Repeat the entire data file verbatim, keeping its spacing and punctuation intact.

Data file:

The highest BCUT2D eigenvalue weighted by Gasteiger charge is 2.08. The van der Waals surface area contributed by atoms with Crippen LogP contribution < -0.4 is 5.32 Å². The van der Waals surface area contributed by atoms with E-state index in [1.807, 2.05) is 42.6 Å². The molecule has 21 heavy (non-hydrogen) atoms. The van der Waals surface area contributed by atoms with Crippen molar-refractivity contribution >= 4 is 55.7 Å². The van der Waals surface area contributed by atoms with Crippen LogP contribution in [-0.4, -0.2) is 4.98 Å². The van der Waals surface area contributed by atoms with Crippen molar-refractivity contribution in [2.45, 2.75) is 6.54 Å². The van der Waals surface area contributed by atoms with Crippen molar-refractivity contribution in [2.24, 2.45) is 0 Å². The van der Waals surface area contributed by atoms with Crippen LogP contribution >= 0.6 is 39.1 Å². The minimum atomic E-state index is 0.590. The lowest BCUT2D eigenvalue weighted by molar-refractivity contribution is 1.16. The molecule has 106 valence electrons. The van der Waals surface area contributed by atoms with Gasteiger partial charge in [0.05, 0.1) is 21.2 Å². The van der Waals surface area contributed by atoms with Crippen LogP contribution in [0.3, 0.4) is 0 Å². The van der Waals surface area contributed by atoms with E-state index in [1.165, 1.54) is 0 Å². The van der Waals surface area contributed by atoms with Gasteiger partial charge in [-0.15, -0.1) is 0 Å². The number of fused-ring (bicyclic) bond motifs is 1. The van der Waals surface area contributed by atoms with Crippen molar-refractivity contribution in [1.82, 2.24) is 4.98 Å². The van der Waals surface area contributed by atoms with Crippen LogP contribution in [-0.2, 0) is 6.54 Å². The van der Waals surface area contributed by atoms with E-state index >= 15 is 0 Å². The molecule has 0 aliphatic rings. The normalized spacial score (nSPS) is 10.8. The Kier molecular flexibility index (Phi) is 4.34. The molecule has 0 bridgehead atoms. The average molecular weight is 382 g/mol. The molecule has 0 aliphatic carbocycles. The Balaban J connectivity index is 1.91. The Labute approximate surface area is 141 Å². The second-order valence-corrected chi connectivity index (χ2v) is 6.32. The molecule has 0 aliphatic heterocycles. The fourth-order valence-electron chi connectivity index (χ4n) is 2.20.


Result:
The highest BCUT2D eigenvalue weighted by Gasteiger charge is 2.08. The van der Waals surface area contributed by atoms with Crippen LogP contribution < -0.4 is 5.32 Å². The van der Waals surface area contributed by atoms with E-state index in [1.807, 2.05) is 42.6 Å². The molecule has 21 heavy (non-hydrogen) atoms. The van der Waals surface area contributed by atoms with Crippen molar-refractivity contribution >= 4 is 55.7 Å². The van der Waals surface area contributed by atoms with Crippen LogP contribution in [-0.4, -0.2) is 4.98 Å². The van der Waals surface area contributed by atoms with Crippen molar-refractivity contribution in [2.45, 2.75) is 6.54 Å². The van der Waals surface area contributed by atoms with Crippen molar-refractivity contribution in [2.24, 2.45) is 0 Å². The van der Waals surface area contributed by atoms with Crippen LogP contribution >= 0.6 is 39.1 Å². The minimum atomic E-state index is 0.590. The lowest BCUT2D eigenvalue weighted by molar-refractivity contribution is 1.16. The molecule has 106 valence electrons. The van der Waals surface area contributed by atoms with Gasteiger partial charge in [0.05, 0.1) is 21.2 Å². The van der Waals surface area contributed by atoms with Crippen LogP contribution in [0.3, 0.4) is 0 Å². The van der Waals surface area contributed by atoms with E-state index in [1.165, 1.54) is 0 Å². The van der Waals surface area contributed by atoms with Gasteiger partial charge in [-0.15, -0.1) is 0 Å². The number of fused-ring (bicyclic) bond motifs is 1. The van der Waals surface area contributed by atoms with Crippen molar-refractivity contribution in [1.82, 2.24) is 4.98 Å². The van der Waals surface area contributed by atoms with Crippen LogP contribution in [-0.2, 0) is 6.54 Å². The van der Waals surface area contributed by atoms with E-state index >= 15 is 0 Å². The molecule has 0 aliphatic rings. The normalized spacial score (nSPS) is 10.8. The Kier molecular flexibility index (Phi) is 4.34. The molecule has 0 bridgehead atoms. The average molecular weight is 382 g/mol. The molecule has 0 aliphatic carbocycles. The Balaban J connectivity index is 1.91. The Labute approximate surface area is 141 Å². The second-order valence-corrected chi connectivity index (χ2v) is 6.32. The molecule has 0 aliphatic heterocycles. The fourth-order valence-electron chi connectivity index (χ4n) is 2.20.